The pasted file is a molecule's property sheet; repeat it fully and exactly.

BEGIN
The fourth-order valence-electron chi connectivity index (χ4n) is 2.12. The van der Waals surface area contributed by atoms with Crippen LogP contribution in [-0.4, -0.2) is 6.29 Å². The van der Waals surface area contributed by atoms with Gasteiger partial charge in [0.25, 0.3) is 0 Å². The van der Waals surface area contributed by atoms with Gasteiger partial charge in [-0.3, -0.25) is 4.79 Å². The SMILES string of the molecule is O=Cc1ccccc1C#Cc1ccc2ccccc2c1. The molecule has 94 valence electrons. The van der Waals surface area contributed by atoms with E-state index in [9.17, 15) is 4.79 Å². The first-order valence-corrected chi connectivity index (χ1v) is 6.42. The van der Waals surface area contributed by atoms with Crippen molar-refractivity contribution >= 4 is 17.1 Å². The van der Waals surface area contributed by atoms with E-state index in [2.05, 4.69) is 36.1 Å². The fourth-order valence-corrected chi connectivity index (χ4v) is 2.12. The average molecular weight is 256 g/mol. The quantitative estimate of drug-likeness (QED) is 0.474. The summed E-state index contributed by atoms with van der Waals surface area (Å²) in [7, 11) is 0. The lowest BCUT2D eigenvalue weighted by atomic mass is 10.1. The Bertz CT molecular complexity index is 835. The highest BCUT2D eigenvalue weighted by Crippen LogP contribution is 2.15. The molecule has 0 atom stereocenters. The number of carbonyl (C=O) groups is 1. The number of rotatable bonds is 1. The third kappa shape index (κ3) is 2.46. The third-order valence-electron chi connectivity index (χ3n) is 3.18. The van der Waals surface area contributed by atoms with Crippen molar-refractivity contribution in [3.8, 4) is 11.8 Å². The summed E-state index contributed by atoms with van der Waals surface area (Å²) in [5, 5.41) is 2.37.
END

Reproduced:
The fourth-order valence-electron chi connectivity index (χ4n) is 2.12. The van der Waals surface area contributed by atoms with Crippen LogP contribution in [-0.4, -0.2) is 6.29 Å². The van der Waals surface area contributed by atoms with Gasteiger partial charge in [0.25, 0.3) is 0 Å². The van der Waals surface area contributed by atoms with Gasteiger partial charge in [-0.3, -0.25) is 4.79 Å². The SMILES string of the molecule is O=Cc1ccccc1C#Cc1ccc2ccccc2c1. The molecule has 94 valence electrons. The van der Waals surface area contributed by atoms with E-state index in [9.17, 15) is 4.79 Å². The first-order valence-corrected chi connectivity index (χ1v) is 6.42. The van der Waals surface area contributed by atoms with Crippen molar-refractivity contribution >= 4 is 17.1 Å². The van der Waals surface area contributed by atoms with E-state index in [2.05, 4.69) is 36.1 Å². The fourth-order valence-corrected chi connectivity index (χ4v) is 2.12. The average molecular weight is 256 g/mol. The quantitative estimate of drug-likeness (QED) is 0.474. The summed E-state index contributed by atoms with van der Waals surface area (Å²) in [7, 11) is 0. The lowest BCUT2D eigenvalue weighted by atomic mass is 10.1. The Bertz CT molecular complexity index is 835. The highest BCUT2D eigenvalue weighted by Crippen LogP contribution is 2.15. The molecule has 0 atom stereocenters. The number of carbonyl (C=O) groups is 1. The number of rotatable bonds is 1. The third kappa shape index (κ3) is 2.46. The third-order valence-electron chi connectivity index (χ3n) is 3.18. The van der Waals surface area contributed by atoms with Crippen molar-refractivity contribution in [3.8, 4) is 11.8 Å². The summed E-state index contributed by atoms with van der Waals surface area (Å²) in [5, 5.41) is 2.37.